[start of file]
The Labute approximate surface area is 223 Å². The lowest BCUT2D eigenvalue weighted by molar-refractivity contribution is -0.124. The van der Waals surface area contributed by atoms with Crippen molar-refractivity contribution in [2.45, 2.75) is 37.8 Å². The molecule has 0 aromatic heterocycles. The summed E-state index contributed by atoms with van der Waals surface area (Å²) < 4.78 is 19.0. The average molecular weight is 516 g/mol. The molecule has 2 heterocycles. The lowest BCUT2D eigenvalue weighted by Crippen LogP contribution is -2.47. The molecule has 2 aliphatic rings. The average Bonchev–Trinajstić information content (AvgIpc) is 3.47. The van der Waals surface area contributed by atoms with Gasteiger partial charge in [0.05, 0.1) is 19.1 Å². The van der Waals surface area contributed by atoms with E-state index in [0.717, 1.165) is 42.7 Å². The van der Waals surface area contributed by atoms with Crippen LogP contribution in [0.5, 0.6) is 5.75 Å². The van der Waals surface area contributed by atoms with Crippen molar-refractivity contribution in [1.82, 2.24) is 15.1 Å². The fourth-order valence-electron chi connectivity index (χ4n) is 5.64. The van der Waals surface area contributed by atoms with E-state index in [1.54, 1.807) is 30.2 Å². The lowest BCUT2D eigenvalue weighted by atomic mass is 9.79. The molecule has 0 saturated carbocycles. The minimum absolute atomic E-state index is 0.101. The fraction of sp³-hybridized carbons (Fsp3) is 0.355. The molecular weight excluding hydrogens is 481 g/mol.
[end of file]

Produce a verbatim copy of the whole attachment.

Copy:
The Labute approximate surface area is 223 Å². The lowest BCUT2D eigenvalue weighted by molar-refractivity contribution is -0.124. The van der Waals surface area contributed by atoms with Crippen molar-refractivity contribution in [2.45, 2.75) is 37.8 Å². The molecule has 0 aromatic heterocycles. The summed E-state index contributed by atoms with van der Waals surface area (Å²) < 4.78 is 19.0. The average molecular weight is 516 g/mol. The molecule has 2 heterocycles. The lowest BCUT2D eigenvalue weighted by Crippen LogP contribution is -2.47. The molecule has 2 aliphatic rings. The average Bonchev–Trinajstić information content (AvgIpc) is 3.47. The van der Waals surface area contributed by atoms with Gasteiger partial charge in [0.05, 0.1) is 19.1 Å². The van der Waals surface area contributed by atoms with E-state index in [0.717, 1.165) is 42.7 Å². The van der Waals surface area contributed by atoms with Crippen LogP contribution in [0.5, 0.6) is 5.75 Å². The van der Waals surface area contributed by atoms with Crippen molar-refractivity contribution in [1.82, 2.24) is 15.1 Å². The fourth-order valence-electron chi connectivity index (χ4n) is 5.64. The van der Waals surface area contributed by atoms with E-state index in [1.54, 1.807) is 30.2 Å². The lowest BCUT2D eigenvalue weighted by atomic mass is 9.79. The molecule has 0 saturated carbocycles. The minimum absolute atomic E-state index is 0.101. The fraction of sp³-hybridized carbons (Fsp3) is 0.355. The molecular weight excluding hydrogens is 481 g/mol.